Wednesday, May 24, 2017

The Lights Have Dimmed, but They're Not Out Yet.

I wrote the following piece for a little neighborhood magazine. The pay's pathetic, but it's good practice, and I try to practice what I preach. Dorothy Browne and her husband, Jan Reid, are old friends. Until last year, Elliott was our state representative and a damn good one at that. You probably know who Ann Richards was. Dave Richards was her husband for a while. He's a legend in the Texas legal justice arena. Cecile Richards is their daughter. Again, keep in mind that this was written for a neighborhood magazine, so it contains inside information that you might find impossible to decipher. If you run across other names you don't recognize, Google them.

There are one or two questions about Gary Cartwright — the novelist and Texas Monthly writer who died last month — that Dorothy Browne told me she wouldn’t answer. They are the personal ones. Everything else is fair game.
At the time of Cartwright's death, Dorothy was his best friend. They met in the early 1970s. Cartwright was a charter member of a pack of artists, actors, former Plan II majors, politicos, guitar pickers, liberal lawyers, chicken fried steak connoisseurs and assorted cage dancers who dubbed themselves “Mad Dog,” then worked furiously to be worthy of the moniker.
Dorothy knew most of them through boyfriends and husbands and from working with the Texas Civil Liberties Union, which kept an office on the second floor of the Joseph and Mary Robinson Martin House, built in 1903 at the corner of Seventh and Nueces. It was, essentially, Grand Central Station for Austin progressives, muckrakers and do-gooders. The TCLU shared space with the Texas Observer at a time when its editors were Molly Ivins and Kaye Northcutt, and the first floor was occupied by the offices of  civil-rights lawyers Sam Houston Clinton and David Richards, whose acid-tongued wife, Ann, would later become governor.
Since she had a young daughter, Dorothy declined full Mad Dog membership, not that it mattered. Not much took place that she didn't have a hand in or on.
It's hard to believe, given idiocy and cruelty of the current state leadership, that progressives once ran the state, that people who thought minorities ought to get a fair shake  once a blue moon, that women knew better than old, white used car salesmen what was best for their uteruses and vaginas, and that the oil and gas industry should give back as much as they took, and they shouldn't skip town leaving sink holes and tar pits and benzine leaching into the ground water.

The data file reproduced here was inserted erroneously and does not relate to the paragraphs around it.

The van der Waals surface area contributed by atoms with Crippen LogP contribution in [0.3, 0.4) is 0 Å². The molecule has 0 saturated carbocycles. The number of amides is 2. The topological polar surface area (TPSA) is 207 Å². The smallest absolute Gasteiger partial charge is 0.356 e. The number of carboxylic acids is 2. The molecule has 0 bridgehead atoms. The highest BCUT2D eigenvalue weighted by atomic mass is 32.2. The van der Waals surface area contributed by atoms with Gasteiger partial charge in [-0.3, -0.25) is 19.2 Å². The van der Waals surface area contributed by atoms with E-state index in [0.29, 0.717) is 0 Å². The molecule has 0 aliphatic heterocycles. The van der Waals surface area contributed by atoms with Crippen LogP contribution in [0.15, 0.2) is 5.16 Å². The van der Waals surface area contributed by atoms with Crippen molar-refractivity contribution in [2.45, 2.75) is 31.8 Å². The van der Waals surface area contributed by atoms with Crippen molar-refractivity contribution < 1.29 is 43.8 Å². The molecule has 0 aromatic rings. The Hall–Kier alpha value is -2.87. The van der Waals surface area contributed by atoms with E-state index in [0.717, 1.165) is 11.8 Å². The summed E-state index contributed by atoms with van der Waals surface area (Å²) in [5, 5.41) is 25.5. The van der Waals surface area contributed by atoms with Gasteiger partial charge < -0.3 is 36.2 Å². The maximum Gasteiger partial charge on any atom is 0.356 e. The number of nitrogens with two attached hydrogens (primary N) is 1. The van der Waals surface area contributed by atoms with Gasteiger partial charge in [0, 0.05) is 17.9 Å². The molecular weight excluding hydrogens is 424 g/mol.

The epicenter of all that rabble-rousing was West Austin. It served as playground, practice field and launch site for this eclectic cluster of men and women who, briefly, at least, changed the cultural and political landscape of the state. It was the early 1970’s, the heyday of redneck mothers, cosmic cowboys and Shiva’s Headband, a time when UT kids could catch Bruce Springsteen at the Armadillo World Headquarters on back-to-back nights for next to nothing, when the 20-somethings, just out of grad school or law school or hippiedom, threw parties so over-the-top that the next morning, if they woke, they pinched their eyes shut or bled to death, and they were never sure if they wanted to remember what they did, who they did it with or to or what was done to them.
Of course, this is typically true for college towns, but it was — and very likely still is — very true for Austin, and it was especially true for Mad Dog, and it was profoundly true for its class clown, Cartwright, whose outrageous antics Dorothy was all too thrilled to describe in almost sordid detail.
For example, at her 40th birthday party, he popped out of a fake cake, clenching a dagger in his teeth and wearing nothing but his son’s date’s bikini undies, which she snipped off with the dagger. He then cannon-balled into the swimming pool.
That was vintage Cartwright. The Dallas Morning News’ story announcing his death described him as “colorful,” which is like describing Saddam Hussein as “impolite.”
Cartwright’s fans idolized him, and his Mad Dog brethren adored him, even when he over-reached because his heart was always in the right place. Many of them came from places like Wichita Falls and Tyler and Lubbock, where their notions that government could look like lunch at the local diner instead of brunch at the country club were considered as absurd as eliminating the oil depletion allowance.